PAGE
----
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Hydraulics

Demand for higher efficiency, enhanced output, and tolerance of tough terrains make it increasingly more difficult to ensure machines perform at their peak. High-performance hydraulics with tight clearances, especially in the pump and valves, may be built for these conditions. Without adequate lubrication, these hydraulic components will fail, falling victim to excessive friction, heat, particle contamination and more.

 

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Managing fluid contamination levels is a key factor in hydraulic system reliability. Particle contamination in the oil is responsible for the majority of pump wear and along with varnish, accounts for the majority of hydraulic valve failures. Water, often considered the second most harmful contaminant, causes corrosion, cavitation erosion, lubricant degradation and significantly degrades the lubricant’s film strength leading to more mechanical wear. Those who are successful at controlling contamination follow a simple 3 step strategy. Step 1 involves establishing optimum cleanliness and dryness targets for the fluid (see Table below). Step 2 is to identify the necessary modifications to bring the fluid condition within targets and step 3 is to effectively measure contaminants to ensure compliance with the targets.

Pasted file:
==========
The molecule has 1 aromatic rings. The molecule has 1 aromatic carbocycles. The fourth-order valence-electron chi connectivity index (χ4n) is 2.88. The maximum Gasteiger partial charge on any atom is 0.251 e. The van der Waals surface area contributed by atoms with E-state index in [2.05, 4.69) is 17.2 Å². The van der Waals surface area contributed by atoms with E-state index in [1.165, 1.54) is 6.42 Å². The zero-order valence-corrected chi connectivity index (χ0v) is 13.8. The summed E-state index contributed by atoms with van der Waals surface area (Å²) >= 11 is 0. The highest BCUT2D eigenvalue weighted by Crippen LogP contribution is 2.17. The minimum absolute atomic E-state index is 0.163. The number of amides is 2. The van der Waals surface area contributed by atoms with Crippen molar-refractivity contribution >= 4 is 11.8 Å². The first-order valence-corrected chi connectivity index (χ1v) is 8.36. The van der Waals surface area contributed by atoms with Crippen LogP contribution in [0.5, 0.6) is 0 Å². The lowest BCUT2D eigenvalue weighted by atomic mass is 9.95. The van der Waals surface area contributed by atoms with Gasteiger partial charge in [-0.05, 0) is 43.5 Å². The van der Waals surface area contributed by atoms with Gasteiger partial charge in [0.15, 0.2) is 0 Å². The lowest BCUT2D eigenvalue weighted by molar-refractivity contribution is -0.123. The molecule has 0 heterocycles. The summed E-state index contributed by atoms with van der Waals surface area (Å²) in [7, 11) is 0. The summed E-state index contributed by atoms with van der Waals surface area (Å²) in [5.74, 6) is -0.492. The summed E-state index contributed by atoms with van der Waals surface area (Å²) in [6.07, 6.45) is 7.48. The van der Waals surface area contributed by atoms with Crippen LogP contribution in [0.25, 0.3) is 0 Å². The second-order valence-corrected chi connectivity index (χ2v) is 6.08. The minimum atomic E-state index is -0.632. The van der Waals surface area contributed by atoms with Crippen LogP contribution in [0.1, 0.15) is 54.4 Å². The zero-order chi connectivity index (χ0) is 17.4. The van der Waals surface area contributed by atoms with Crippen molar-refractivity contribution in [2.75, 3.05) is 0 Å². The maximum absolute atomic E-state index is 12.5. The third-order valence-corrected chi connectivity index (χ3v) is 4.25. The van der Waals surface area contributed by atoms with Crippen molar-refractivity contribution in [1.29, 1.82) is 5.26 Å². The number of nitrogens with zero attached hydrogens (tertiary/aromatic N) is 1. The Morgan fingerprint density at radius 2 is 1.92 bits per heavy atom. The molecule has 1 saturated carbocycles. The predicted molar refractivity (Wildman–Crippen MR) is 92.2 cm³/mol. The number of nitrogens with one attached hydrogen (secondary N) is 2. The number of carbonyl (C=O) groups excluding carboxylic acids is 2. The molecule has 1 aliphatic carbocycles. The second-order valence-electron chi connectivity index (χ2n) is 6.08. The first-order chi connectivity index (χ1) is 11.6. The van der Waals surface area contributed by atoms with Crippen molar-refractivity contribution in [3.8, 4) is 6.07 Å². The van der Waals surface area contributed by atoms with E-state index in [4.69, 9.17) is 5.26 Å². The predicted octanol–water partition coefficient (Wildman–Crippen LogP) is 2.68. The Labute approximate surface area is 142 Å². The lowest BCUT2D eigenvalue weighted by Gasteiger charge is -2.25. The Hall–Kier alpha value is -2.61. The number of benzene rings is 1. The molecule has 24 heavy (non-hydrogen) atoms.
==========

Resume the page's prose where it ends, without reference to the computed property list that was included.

Modify Your Equipment to Seal and Protect It

Receive a downloadable plan for your specific make and model of equipment. Modification plans include simple addition of hardware such as quick connects, level gauges, breathers and sample ports to facilitate lubrication best practices.

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